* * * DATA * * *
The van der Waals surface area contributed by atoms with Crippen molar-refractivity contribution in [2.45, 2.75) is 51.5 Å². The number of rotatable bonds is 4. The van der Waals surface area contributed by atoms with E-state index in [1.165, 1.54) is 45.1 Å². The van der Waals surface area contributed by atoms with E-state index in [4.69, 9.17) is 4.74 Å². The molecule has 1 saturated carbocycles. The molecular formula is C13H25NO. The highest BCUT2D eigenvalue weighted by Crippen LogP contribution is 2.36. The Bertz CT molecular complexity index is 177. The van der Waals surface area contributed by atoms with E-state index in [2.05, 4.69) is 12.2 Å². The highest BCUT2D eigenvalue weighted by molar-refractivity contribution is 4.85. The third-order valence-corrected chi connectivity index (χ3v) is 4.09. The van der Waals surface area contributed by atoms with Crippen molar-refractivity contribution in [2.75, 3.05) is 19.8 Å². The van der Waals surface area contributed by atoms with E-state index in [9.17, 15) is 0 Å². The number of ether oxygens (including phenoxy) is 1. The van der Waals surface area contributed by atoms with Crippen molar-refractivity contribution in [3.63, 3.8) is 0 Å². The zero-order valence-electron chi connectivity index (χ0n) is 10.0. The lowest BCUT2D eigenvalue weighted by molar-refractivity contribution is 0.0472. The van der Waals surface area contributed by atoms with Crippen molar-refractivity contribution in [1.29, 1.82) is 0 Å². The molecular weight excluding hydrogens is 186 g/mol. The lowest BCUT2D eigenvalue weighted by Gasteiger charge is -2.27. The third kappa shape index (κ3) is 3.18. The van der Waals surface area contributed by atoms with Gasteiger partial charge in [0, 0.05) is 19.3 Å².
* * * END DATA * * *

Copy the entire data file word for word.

The van der Waals surface area contributed by atoms with Crippen molar-refractivity contribution in [2.45, 2.75) is 51.5 Å². The number of rotatable bonds is 4. The van der Waals surface area contributed by atoms with E-state index in [1.165, 1.54) is 45.1 Å². The van der Waals surface area contributed by atoms with E-state index in [4.69, 9.17) is 4.74 Å². The molecule has 1 saturated carbocycles. The molecular formula is C13H25NO. The highest BCUT2D eigenvalue weighted by Crippen LogP contribution is 2.36. The Bertz CT molecular complexity index is 177. The van der Waals surface area contributed by atoms with E-state index in [2.05, 4.69) is 12.2 Å². The highest BCUT2D eigenvalue weighted by molar-refractivity contribution is 4.85. The third-order valence-corrected chi connectivity index (χ3v) is 4.09. The van der Waals surface area contributed by atoms with Crippen molar-refractivity contribution in [2.75, 3.05) is 19.8 Å². The van der Waals surface area contributed by atoms with E-state index in [9.17, 15) is 0 Å². The number of ether oxygens (including phenoxy) is 1. The van der Waals surface area contributed by atoms with Crippen molar-refractivity contribution in [3.63, 3.8) is 0 Å². The zero-order valence-electron chi connectivity index (χ0n) is 10.0. The lowest BCUT2D eigenvalue weighted by molar-refractivity contribution is 0.0472. The van der Waals surface area contributed by atoms with Crippen molar-refractivity contribution in [1.29, 1.82) is 0 Å². The molecular weight excluding hydrogens is 186 g/mol. The lowest BCUT2D eigenvalue weighted by Gasteiger charge is -2.27. The third kappa shape index (κ3) is 3.18. The van der Waals surface area contributed by atoms with Gasteiger partial charge in [0, 0.05) is 19.3 Å².